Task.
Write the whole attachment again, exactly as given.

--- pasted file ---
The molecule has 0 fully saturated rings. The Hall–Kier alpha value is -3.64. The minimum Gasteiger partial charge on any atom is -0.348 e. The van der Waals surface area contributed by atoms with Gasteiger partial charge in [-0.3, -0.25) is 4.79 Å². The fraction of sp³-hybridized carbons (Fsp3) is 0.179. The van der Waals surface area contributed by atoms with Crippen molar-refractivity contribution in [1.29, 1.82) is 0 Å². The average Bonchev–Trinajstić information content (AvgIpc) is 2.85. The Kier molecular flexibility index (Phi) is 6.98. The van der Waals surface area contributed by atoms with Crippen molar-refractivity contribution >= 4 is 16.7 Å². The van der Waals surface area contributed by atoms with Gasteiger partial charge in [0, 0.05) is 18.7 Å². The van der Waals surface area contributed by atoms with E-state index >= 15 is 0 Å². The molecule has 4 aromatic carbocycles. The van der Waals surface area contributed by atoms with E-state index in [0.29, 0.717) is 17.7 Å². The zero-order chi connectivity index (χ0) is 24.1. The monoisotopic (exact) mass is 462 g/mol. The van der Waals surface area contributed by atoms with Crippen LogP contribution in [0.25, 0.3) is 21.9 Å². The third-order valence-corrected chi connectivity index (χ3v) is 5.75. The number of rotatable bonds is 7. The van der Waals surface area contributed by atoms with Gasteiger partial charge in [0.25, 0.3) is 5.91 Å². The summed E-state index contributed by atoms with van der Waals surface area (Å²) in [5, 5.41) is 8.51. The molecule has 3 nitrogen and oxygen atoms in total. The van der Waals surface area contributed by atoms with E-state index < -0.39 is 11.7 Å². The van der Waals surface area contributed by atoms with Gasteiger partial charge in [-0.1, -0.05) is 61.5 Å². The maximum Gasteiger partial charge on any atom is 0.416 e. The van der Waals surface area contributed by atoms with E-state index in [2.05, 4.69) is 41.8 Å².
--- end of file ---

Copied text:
The molecule has 0 fully saturated rings. The Hall–Kier alpha value is -3.64. The minimum Gasteiger partial charge on any atom is -0.348 e. The van der Waals surface area contributed by atoms with Gasteiger partial charge in [-0.3, -0.25) is 4.79 Å². The fraction of sp³-hybridized carbons (Fsp3) is 0.179. The van der Waals surface area contributed by atoms with Crippen molar-refractivity contribution in [1.29, 1.82) is 0 Å². The average Bonchev–Trinajstić information content (AvgIpc) is 2.85. The Kier molecular flexibility index (Phi) is 6.98. The van der Waals surface area contributed by atoms with Crippen molar-refractivity contribution >= 4 is 16.7 Å². The van der Waals surface area contributed by atoms with Gasteiger partial charge in [0, 0.05) is 18.7 Å². The van der Waals surface area contributed by atoms with E-state index >= 15 is 0 Å². The molecule has 4 aromatic carbocycles. The van der Waals surface area contributed by atoms with E-state index in [0.29, 0.717) is 17.7 Å². The zero-order chi connectivity index (χ0) is 24.1. The monoisotopic (exact) mass is 462 g/mol. The van der Waals surface area contributed by atoms with Crippen LogP contribution in [0.25, 0.3) is 21.9 Å². The third-order valence-corrected chi connectivity index (χ3v) is 5.75. The number of rotatable bonds is 7. The van der Waals surface area contributed by atoms with Gasteiger partial charge in [0.25, 0.3) is 5.91 Å². The summed E-state index contributed by atoms with van der Waals surface area (Å²) in [5, 5.41) is 8.51. The molecule has 3 nitrogen and oxygen atoms in total. The van der Waals surface area contributed by atoms with E-state index < -0.39 is 11.7 Å². The van der Waals surface area contributed by atoms with Gasteiger partial charge in [-0.1, -0.05) is 61.5 Å². The maximum Gasteiger partial charge on any atom is 0.416 e. The van der Waals surface area contributed by atoms with E-state index in [2.05, 4.69) is 41.8 Å².